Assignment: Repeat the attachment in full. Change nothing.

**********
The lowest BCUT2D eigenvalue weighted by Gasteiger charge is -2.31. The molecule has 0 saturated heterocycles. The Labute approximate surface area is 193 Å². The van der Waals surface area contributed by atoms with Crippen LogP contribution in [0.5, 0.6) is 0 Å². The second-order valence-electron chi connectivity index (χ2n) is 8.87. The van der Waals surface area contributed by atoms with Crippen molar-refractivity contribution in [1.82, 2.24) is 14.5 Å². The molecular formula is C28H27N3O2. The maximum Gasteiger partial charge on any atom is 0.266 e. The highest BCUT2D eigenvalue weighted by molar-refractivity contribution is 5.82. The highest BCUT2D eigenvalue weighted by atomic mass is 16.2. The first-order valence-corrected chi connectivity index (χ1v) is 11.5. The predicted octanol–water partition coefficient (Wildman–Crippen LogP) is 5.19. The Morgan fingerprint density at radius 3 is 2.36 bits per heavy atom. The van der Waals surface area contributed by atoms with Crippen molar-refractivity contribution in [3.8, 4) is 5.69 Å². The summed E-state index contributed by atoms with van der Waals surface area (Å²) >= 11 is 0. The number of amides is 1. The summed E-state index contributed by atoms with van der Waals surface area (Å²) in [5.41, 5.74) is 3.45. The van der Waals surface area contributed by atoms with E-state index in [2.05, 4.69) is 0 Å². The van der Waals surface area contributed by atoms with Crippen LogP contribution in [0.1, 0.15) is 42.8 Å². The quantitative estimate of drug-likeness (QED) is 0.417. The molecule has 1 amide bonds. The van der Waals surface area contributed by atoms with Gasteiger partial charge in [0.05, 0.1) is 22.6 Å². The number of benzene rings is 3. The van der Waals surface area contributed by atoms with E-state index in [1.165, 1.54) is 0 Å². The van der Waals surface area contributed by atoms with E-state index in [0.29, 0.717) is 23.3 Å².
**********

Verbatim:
The lowest BCUT2D eigenvalue weighted by Gasteiger charge is -2.31. The molecule has 0 saturated heterocycles. The Labute approximate surface area is 193 Å². The van der Waals surface area contributed by atoms with Crippen LogP contribution in [0.5, 0.6) is 0 Å². The second-order valence-electron chi connectivity index (χ2n) is 8.87. The van der Waals surface area contributed by atoms with Crippen molar-refractivity contribution in [1.82, 2.24) is 14.5 Å². The molecular formula is C28H27N3O2. The maximum Gasteiger partial charge on any atom is 0.266 e. The highest BCUT2D eigenvalue weighted by molar-refractivity contribution is 5.82. The highest BCUT2D eigenvalue weighted by atomic mass is 16.2. The first-order valence-corrected chi connectivity index (χ1v) is 11.5. The predicted octanol–water partition coefficient (Wildman–Crippen LogP) is 5.19. The Morgan fingerprint density at radius 3 is 2.36 bits per heavy atom. The van der Waals surface area contributed by atoms with Crippen molar-refractivity contribution in [3.8, 4) is 5.69 Å². The summed E-state index contributed by atoms with van der Waals surface area (Å²) >= 11 is 0. The number of amides is 1. The summed E-state index contributed by atoms with van der Waals surface area (Å²) in [5.41, 5.74) is 3.45. The van der Waals surface area contributed by atoms with E-state index in [2.05, 4.69) is 0 Å². The van der Waals surface area contributed by atoms with Crippen LogP contribution in [0.1, 0.15) is 42.8 Å². The quantitative estimate of drug-likeness (QED) is 0.417. The molecule has 1 amide bonds. The van der Waals surface area contributed by atoms with Gasteiger partial charge in [0.05, 0.1) is 22.6 Å². The number of benzene rings is 3. The van der Waals surface area contributed by atoms with E-state index in [1.165, 1.54) is 0 Å². The van der Waals surface area contributed by atoms with E-state index in [0.29, 0.717) is 23.3 Å².